In a report of a case recently published in the journal Dr Emerging Infectious Diseases, researchers describe a neurologic disease caused by pigeon avian paramyxovirus type 1 (PPMV-1) that led to the death of an immunocompromised toddler in Australia. They found hypothesis-free metagenomic testing to be a useful tool for diagnosing unspecified etiologies, such as in this case.
Research: Fatal human neurological infection caused by pigeon avian paramyxovirus-1, Australia. Image credit: THANAN KONDOUNG / Shutterstock
Avian paramyxovirus type 1 (APMV-1) is a single-stranded RNA virus known to cause Newcastle disease, an infectious disease in birds with neurological, digestive and respiratory manifestations. In humans, this zoonotic disease usually manifests as mild conjunctivitis and is rarely fatal. In the present case, researchers report neurologic disease caused by a pigeon variant of APMV-1 (PPMV-1), primarily spread by pigeons and doves, resulting in the death of an immunocompromised pediatric patient.
A 2-year-old female with a history of pre-B cell acute lymphoblastic leukemia (ALL), treated with blinatumomab six months earlier, developed nausea and vomiting after three weeks of upper respiratory symptoms. Six weeks ago he underwent a second round of reinduction chemotherapy with 6-mercaptopurine, cytarabine and cyclophosphamide. There was no history of exposure to illness, pets or travel. As his condition improved over the next four days, he developed infection-related epilepsy syndrome (FIS) in February.
Initial magnetic resonance imaging (MRI) of the cerebrum was unremarkable. Tests for autoimmune encephalitis were negative. Significant inflammation was observed in the central nervous system (CNS) as indicated by high levels of neurotropin (1,752 nmol/L) in the cerebrospinal fluid. Exome sequencing results did not suggest any genetic abnormalities. Culture and polymerase chain reaction (PCR) tests revealed no bacterial, fungal, viral, or mycobacterial pathogens.
Magnetic resonance imaging of the brain in an immunocompromised infant with avian paramyxovirus type 1 infection in Australia. Image taken 16 days after hospitalization, showing predominantly left frontal and insular T2 signal hyperintensity developing laminar necrosis (white arrow) and hyperintensity of deep gray matter structures (red arrow).
A brain biopsy followed by hematoxylin and eosin staining of specimens, performed 20 days after admission, revealed extensive cortical necrosis with limited subpial sparing. with gliosis rather than foamy macrophages and scattered CD3-positive T-cell cortex. Viral inclusions, microglial nodes or viral cytopathic effects were found to be absent. NeuN immunostaining indicates sparse residual small neurons. It is important to note that no viral pathogens were detected in CSF, plasma, or brain tissue, ruling out several viruses including severe acute respiratory syndrome coronavirus 2 (SARS-CoV-2). Negative results were obtained for bacterial and fungal culture, pan-mycobacterial PCR and 16S ribosomal ribonucleic acid (RNA) PCR.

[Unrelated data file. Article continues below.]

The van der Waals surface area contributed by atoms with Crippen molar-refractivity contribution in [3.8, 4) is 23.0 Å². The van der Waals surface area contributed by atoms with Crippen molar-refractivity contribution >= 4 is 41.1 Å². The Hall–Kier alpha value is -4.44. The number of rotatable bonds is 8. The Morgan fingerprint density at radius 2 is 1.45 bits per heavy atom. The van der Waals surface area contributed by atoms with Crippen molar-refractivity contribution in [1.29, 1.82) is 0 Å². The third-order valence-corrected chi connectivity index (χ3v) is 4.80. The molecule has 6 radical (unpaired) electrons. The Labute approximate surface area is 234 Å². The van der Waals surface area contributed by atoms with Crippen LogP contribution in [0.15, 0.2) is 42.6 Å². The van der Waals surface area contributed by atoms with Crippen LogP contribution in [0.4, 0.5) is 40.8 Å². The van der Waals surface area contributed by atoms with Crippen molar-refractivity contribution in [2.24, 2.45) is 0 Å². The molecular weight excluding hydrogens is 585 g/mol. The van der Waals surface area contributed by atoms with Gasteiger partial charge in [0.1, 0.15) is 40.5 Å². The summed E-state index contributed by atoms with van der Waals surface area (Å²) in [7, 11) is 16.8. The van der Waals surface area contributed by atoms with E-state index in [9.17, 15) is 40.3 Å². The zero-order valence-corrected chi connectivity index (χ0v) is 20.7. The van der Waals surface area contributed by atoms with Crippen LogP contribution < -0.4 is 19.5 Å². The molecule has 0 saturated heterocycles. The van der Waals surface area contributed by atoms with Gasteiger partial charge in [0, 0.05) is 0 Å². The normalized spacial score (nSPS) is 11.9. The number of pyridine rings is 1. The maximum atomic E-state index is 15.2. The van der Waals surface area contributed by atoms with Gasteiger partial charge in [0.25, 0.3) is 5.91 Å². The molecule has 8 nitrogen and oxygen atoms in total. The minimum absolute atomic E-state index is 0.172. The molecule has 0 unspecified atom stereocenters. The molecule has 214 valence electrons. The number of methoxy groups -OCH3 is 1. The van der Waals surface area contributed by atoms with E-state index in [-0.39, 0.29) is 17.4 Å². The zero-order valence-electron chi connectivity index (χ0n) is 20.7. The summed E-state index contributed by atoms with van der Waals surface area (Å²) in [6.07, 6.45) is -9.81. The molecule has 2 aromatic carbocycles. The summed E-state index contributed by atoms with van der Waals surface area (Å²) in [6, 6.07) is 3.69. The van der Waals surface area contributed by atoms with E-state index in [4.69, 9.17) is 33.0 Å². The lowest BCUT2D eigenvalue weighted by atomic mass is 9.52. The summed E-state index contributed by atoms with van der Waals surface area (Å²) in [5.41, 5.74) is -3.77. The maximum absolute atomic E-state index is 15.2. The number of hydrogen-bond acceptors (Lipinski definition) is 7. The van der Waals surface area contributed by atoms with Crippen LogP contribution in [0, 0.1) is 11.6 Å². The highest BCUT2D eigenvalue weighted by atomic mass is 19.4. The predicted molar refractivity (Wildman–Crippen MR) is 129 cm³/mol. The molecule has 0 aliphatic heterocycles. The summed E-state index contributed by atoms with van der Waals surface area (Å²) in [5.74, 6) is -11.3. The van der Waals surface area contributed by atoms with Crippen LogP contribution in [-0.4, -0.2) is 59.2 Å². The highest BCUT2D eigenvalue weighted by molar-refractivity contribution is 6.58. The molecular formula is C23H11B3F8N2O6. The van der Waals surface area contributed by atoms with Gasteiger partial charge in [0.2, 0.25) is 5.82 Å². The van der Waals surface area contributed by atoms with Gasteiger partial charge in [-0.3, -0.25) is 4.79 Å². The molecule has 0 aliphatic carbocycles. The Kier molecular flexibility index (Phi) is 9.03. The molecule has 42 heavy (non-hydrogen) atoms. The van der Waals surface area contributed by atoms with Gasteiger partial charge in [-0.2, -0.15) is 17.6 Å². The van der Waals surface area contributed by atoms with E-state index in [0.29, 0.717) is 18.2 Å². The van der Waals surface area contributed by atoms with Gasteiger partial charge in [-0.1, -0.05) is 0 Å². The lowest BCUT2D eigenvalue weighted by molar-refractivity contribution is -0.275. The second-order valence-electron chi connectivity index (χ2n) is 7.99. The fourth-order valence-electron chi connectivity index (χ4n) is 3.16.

Despite immunomodulators, antimicrobials, antiseizure drugs, and a ketogenic diet, the patient’s condition did not improve. An MRI taken two weeks later demonstrated progressive and diffuse inflammatory changes, characterized by increased hyperintensity on the left frontal and insular T2 signals, progressing to laminar necrosis. Additionally, T2 hyperintensity was observed in deep gray-matter structures.
Treatment was discontinued, and the patient expired 27 days after hospitalization. Although not performed postmortem, extensive agnostic metagenomic testing and unbiased meta-transcriptomic sequencing were performed in parallel on biopsied brain tissue. The results revealed a dominant presence of human pagivirus (HPgV) as a viral strain of APMV-1 and a low level of non-human sequences. Phylogenetic analysis suggested that the virus originated from a putative Australian lineage of PPMV-1, belonging to class II, genotype VI, sublineage 220.127.116.11.2.
Virus-specific quantitative PCR and immunohistochemistry were used to confirm APMV-1 infection in tissue samples. Nucleoprotein clustered cells and pyramidal neurons were observed in sample tissues and no staining was detected in negative controls (adolescent brain and lymphoid tissue).
Previous studies have highlighted the virulence and severe disease potential of PPMV-1 compared to other APMV-1 genotypes. Because HPGV has not been known to be associated with human disease so far, and no other infections have been found, the encephalitis patient’s death was attributed to PPMV-1 infection in the CNS. Given the respiratory symptoms observed in the child, it is suggested that the upper respiratory tract infection started after inadvertent exposure to infected pigeon feces or fluids.
This is the first report identifying an association between FIRES and avian viruses. Because AMPV-1 has previously been used as an oncolytic agent, the current study recommends that researchers carefully consider the virulence of different strains of this virus and the potential adverse effects of using PPMV-1.
In summary, this case highlights the complex interplay between prior leukemia treatment, infectious triggers, and neurological complications in pediatric patients. It demonstrates the significance of using metagenomics in identifying new pathogens, diagnosing complex clinical cases, and simplifying overall workflows. However, the integration of metagenomics into routine diagnostics is limited by its cost and the need for skilled labor. Further research and development to address these challenges may help increase the accessibility and affordability of this technique, thereby improving patient health outcomes in emerging infectious diseases.